Scenario 9: Responding to a pupil who refuses an instruction

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What's this?

General Introduction      

Scenarios:

1

   Starting a lesson in an orderly way

2

   Gaining attention in a noisy class

3

   Including pupils with special needs

4

   Identifying behaviour hotspots

5

   Setting classroom standards

6

   Maintaining classroom standards

7

   Establishing your authority

8

   Setting learning intentions and success criteria for behaviour

9

   Responding to a pupil who refuses an instruction

10

   De-fusing a conflict between pupils

11

   Dealing with a late arrival to class

12

   Dealing with unacceptable language

13

   Enforcing a school rule

14

   Giving praise and reward

15

   Managing a pupil who is angry

16

   Effective sanctions

17

   Physical Intervention

18

   Giving instructions

19

   Managing 'transition' in a lesson

20

   Finishing a lesson in an orderly way

21

   Restorative Approaches (A)

22

   Restorative Approaches (B)

23

   Conflict resolution (A)

24

   Conflict resolution (B)

25

   Peer mentoring

26

   Circle Time

 

Improving the behaviour of pupils to maximise learning is one of the most difficult challenges facing student teachers. It is the topic they most frequently request yet at times little time is allocated for it in most ITT programmes. In order to help students to develop the skills required, 26 scenarios have been created for subject tutors to use with groups of trainee teachers as a part of their training programme. The materials are equally suitable for use as the basis for short courses on behaviour improvement and for use by mentors in schools.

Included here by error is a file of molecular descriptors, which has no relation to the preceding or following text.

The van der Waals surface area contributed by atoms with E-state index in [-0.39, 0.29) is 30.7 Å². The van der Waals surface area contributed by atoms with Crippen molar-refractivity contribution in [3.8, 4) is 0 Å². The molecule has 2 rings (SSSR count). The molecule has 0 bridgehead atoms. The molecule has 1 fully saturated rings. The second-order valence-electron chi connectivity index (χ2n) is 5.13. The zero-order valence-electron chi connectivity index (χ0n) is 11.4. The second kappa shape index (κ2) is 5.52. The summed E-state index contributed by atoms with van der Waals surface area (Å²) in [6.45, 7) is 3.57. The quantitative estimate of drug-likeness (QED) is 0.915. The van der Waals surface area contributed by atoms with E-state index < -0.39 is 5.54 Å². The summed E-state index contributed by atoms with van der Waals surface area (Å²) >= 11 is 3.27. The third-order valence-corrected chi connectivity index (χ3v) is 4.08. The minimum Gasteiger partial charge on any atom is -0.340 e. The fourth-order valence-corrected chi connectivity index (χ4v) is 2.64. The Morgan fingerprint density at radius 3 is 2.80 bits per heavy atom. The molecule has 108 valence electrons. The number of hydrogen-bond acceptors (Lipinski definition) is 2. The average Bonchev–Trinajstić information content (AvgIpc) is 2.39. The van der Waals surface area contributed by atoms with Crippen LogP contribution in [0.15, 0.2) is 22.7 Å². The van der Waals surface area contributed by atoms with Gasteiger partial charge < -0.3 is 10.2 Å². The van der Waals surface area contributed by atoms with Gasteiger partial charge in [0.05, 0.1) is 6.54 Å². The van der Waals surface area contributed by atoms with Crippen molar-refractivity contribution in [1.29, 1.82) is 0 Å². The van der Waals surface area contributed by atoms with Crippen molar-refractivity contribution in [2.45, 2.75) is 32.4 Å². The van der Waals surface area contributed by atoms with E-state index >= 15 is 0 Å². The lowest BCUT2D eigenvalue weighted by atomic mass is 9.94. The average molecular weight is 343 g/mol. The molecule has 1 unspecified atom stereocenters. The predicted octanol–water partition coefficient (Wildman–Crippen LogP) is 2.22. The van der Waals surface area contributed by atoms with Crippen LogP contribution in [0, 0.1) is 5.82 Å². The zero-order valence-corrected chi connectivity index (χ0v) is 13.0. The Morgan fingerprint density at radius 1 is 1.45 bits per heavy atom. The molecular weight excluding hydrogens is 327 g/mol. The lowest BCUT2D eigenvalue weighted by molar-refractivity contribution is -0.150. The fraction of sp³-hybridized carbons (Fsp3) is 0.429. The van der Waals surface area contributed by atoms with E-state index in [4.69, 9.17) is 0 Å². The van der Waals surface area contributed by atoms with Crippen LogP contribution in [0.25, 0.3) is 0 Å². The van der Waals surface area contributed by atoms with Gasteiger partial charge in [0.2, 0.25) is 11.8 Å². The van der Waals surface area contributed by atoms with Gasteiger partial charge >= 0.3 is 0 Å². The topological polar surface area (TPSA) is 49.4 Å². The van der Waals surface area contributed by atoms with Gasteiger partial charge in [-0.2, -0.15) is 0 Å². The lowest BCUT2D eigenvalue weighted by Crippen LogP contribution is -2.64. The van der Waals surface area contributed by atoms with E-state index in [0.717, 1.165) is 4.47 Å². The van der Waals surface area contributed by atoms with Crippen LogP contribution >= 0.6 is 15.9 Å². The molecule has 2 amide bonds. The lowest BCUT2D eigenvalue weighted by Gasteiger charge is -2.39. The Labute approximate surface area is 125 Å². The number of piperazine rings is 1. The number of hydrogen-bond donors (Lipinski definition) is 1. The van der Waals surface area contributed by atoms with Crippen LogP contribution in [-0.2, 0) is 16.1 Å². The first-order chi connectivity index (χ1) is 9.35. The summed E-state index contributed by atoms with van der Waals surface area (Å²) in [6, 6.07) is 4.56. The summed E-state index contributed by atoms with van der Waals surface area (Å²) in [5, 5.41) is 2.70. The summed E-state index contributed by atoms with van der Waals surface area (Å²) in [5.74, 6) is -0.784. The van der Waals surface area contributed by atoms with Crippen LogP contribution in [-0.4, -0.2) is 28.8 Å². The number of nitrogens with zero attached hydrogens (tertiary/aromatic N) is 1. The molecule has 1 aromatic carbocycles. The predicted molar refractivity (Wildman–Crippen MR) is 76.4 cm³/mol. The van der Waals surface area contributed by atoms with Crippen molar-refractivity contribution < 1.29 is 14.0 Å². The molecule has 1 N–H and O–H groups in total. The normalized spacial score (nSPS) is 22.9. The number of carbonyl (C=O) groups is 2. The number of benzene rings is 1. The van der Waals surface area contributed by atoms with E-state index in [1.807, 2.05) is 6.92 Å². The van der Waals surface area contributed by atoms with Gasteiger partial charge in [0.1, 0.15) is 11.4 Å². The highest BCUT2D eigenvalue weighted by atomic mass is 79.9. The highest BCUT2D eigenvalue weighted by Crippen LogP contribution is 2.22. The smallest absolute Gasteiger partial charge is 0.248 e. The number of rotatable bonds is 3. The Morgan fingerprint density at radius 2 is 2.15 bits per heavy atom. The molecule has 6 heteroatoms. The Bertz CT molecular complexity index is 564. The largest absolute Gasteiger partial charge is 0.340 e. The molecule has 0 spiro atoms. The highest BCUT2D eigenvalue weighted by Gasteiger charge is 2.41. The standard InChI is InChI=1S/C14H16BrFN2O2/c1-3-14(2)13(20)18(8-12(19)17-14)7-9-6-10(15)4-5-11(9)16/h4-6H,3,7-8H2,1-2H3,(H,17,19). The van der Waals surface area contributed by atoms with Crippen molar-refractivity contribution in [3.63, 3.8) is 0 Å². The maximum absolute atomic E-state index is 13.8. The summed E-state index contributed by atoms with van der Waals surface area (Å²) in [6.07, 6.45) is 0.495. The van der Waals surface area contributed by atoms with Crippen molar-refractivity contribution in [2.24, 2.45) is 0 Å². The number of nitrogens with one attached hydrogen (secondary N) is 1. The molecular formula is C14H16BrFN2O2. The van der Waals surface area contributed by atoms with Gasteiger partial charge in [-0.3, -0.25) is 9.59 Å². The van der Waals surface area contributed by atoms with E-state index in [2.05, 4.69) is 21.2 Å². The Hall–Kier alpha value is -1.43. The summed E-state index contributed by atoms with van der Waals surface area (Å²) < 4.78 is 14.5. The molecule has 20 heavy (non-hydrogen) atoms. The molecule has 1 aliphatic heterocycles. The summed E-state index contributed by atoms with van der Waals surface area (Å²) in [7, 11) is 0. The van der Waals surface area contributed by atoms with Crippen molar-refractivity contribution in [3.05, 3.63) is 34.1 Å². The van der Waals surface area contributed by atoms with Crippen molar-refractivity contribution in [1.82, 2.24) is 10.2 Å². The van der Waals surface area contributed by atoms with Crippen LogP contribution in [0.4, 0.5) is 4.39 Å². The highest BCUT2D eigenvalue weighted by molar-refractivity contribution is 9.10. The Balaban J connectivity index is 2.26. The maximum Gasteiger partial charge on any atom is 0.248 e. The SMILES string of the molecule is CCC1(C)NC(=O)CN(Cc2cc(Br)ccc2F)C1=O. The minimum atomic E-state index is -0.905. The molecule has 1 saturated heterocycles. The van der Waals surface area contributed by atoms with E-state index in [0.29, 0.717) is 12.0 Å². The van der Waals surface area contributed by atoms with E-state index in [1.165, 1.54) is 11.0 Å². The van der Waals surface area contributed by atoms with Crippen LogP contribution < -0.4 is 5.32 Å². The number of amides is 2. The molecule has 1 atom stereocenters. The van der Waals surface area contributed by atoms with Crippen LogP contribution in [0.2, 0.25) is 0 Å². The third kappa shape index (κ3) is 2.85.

Whilst tutors and mentors may already be familiar with much of the content of the scenarios, the resource draws together information for those who wish to:

 

    • be reminded about the key concepts in behaviour for learning
    • see further explanation of the learning methodology
    • receive assistance with planning a session
    • be provided with links to resources and further information.

 

The scenarios are designed to slot into an existing ITT programme and to be flexible and adaptable. Although they present one or more answers in each case, they do not cover every aspect of each problem; moreover, the scenarios represent a selection from some of those which might be encountered by trainees and early-career teachers. There will obviously be different solutions to different situations and tutors and mentors will be able to elaborate on these and discuss them as appropriate. The suggested approaches do follow current good practice guidelines about improving behaviour for learning but are not intended to be exhaustive or prescriptive.

 

The opportunity for reflection, trying out different approaches, discussion, further reflection and the development of good practice are important features of these resources.

 

Scenario Outline

 

This situation covers the problem of dealing with a confrontation in a way which enables the learning of the whole class to continue with minimum disruption. The potential for escalation in such circumstances is considerable, and this will be an issue which trainees will undoubtedly be aware of. They will need both reassurance (that a more experienced teacher will always be close at hand) and some insight into some of the basic skills needed to avoid this.

Obviously, even with excellent planning for behaviour, it does sometimes happen that , confrontation of this nature arises from time to time.

The whole issue of avoiding conflict by the use of a range of techniques including the use of the language of (limited) choice needs to be part of an ongoing discussion with trainees.

Trainee (and experienced) teachers may need help in keeping control of their own emotions, whilst being assertive rather than passive or aggressive. The ability to defuse conflict is a very valuable skill.

 

Each scenario is supported by PowerPoint slides

 

These resources have been developed in association with Centre for Learning Behaviour Ltd. (CfLB)

Attachments

Keywords

Restorative Approaches, Confrontation,

Publisher :

Behaviour4Learning

Article Id :

15007

Date Posted:

26/11/2008